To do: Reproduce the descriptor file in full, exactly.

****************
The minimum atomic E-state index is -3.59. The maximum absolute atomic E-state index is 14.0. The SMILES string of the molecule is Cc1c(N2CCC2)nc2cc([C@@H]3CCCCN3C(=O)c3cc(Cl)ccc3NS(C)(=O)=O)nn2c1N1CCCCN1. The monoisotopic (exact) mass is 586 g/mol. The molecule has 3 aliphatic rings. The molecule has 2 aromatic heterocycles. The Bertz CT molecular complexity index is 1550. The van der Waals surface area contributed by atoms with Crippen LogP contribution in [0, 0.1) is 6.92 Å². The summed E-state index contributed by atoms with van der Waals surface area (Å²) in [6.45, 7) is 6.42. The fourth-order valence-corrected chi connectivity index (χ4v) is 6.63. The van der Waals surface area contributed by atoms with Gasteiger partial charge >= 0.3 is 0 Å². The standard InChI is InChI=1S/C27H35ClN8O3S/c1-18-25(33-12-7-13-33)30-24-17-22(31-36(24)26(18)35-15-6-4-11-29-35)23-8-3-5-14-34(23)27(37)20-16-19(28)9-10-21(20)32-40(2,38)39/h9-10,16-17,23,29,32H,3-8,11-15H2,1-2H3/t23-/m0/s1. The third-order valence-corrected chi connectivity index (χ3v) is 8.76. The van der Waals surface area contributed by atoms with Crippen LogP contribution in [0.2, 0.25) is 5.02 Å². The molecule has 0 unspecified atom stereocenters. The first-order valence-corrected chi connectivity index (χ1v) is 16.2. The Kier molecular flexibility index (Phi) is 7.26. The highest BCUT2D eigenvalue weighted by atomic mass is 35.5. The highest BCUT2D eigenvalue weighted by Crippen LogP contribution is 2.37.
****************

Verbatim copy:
The minimum atomic E-state index is -3.59. The maximum absolute atomic E-state index is 14.0. The SMILES string of the molecule is Cc1c(N2CCC2)nc2cc([C@@H]3CCCCN3C(=O)c3cc(Cl)ccc3NS(C)(=O)=O)nn2c1N1CCCCN1. The monoisotopic (exact) mass is 586 g/mol. The molecule has 3 aliphatic rings. The molecule has 2 aromatic heterocycles. The Bertz CT molecular complexity index is 1550. The van der Waals surface area contributed by atoms with Crippen LogP contribution in [0, 0.1) is 6.92 Å². The summed E-state index contributed by atoms with van der Waals surface area (Å²) in [6.45, 7) is 6.42. The fourth-order valence-corrected chi connectivity index (χ4v) is 6.63. The van der Waals surface area contributed by atoms with Gasteiger partial charge >= 0.3 is 0 Å². The standard InChI is InChI=1S/C27H35ClN8O3S/c1-18-25(33-12-7-13-33)30-24-17-22(31-36(24)26(18)35-15-6-4-11-29-35)23-8-3-5-14-34(23)27(37)20-16-19(28)9-10-21(20)32-40(2,38)39/h9-10,16-17,23,29,32H,3-8,11-15H2,1-2H3/t23-/m0/s1. The third-order valence-corrected chi connectivity index (χ3v) is 8.76. The van der Waals surface area contributed by atoms with Crippen LogP contribution in [0.2, 0.25) is 5.02 Å². The molecule has 0 unspecified atom stereocenters. The first-order valence-corrected chi connectivity index (χ1v) is 16.2. The Kier molecular flexibility index (Phi) is 7.26. The highest BCUT2D eigenvalue weighted by atomic mass is 35.5. The highest BCUT2D eigenvalue weighted by Crippen LogP contribution is 2.37.